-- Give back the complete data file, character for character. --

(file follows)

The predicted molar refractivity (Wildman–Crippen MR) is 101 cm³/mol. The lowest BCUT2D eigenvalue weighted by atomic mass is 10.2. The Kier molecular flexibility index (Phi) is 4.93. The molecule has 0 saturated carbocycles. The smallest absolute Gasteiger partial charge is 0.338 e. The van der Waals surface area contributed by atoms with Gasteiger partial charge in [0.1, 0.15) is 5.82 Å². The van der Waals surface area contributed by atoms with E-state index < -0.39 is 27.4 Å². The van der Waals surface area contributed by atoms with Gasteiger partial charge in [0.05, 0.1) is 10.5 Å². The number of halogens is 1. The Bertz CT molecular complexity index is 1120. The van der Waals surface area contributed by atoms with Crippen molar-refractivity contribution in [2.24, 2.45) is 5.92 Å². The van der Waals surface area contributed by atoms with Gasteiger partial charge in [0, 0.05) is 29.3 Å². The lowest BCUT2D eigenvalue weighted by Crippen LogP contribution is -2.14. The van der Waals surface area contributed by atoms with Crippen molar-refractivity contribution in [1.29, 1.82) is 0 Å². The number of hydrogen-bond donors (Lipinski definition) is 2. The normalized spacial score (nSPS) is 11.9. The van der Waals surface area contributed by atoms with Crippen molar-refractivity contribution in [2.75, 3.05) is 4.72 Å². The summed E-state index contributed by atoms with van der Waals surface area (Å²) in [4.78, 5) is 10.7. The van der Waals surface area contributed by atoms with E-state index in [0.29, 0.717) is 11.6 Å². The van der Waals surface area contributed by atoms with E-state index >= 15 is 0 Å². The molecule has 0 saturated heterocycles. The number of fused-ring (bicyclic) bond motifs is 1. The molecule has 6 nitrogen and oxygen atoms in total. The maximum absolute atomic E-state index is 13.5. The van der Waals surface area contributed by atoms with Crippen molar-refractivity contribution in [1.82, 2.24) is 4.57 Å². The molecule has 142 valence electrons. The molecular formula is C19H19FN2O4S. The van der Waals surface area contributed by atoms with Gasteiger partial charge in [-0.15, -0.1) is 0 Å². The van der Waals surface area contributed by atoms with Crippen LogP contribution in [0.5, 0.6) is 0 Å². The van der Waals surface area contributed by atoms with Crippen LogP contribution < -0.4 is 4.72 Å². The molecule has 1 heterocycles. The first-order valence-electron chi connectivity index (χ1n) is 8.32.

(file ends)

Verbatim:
The predicted molar refractivity (Wildman–Crippen MR) is 101 cm³/mol. The lowest BCUT2D eigenvalue weighted by atomic mass is 10.2. The Kier molecular flexibility index (Phi) is 4.93. The molecule has 0 saturated carbocycles. The smallest absolute Gasteiger partial charge is 0.338 e. The van der Waals surface area contributed by atoms with Gasteiger partial charge in [0.1, 0.15) is 5.82 Å². The van der Waals surface area contributed by atoms with E-state index < -0.39 is 27.4 Å². The van der Waals surface area contributed by atoms with Gasteiger partial charge in [0.05, 0.1) is 10.5 Å². The number of halogens is 1. The Bertz CT molecular complexity index is 1120. The van der Waals surface area contributed by atoms with Crippen molar-refractivity contribution in [2.24, 2.45) is 5.92 Å². The van der Waals surface area contributed by atoms with Gasteiger partial charge in [0, 0.05) is 29.3 Å². The lowest BCUT2D eigenvalue weighted by Crippen LogP contribution is -2.14. The van der Waals surface area contributed by atoms with Crippen molar-refractivity contribution in [1.29, 1.82) is 0 Å². The number of hydrogen-bond donors (Lipinski definition) is 2. The normalized spacial score (nSPS) is 11.9. The van der Waals surface area contributed by atoms with Crippen molar-refractivity contribution in [2.75, 3.05) is 4.72 Å². The summed E-state index contributed by atoms with van der Waals surface area (Å²) in [4.78, 5) is 10.7. The van der Waals surface area contributed by atoms with E-state index in [0.29, 0.717) is 11.6 Å². The van der Waals surface area contributed by atoms with E-state index >= 15 is 0 Å². The molecule has 0 saturated heterocycles. The number of fused-ring (bicyclic) bond motifs is 1. The molecule has 6 nitrogen and oxygen atoms in total. The maximum absolute atomic E-state index is 13.5. The van der Waals surface area contributed by atoms with Crippen molar-refractivity contribution in [1.82, 2.24) is 4.57 Å². The molecule has 142 valence electrons. The molecular formula is C19H19FN2O4S. The van der Waals surface area contributed by atoms with Gasteiger partial charge in [-0.15, -0.1) is 0 Å². The van der Waals surface area contributed by atoms with Crippen LogP contribution in [0.5, 0.6) is 0 Å². The van der Waals surface area contributed by atoms with Crippen LogP contribution < -0.4 is 4.72 Å². The molecule has 1 heterocycles. The first-order valence-electron chi connectivity index (χ1n) is 8.32.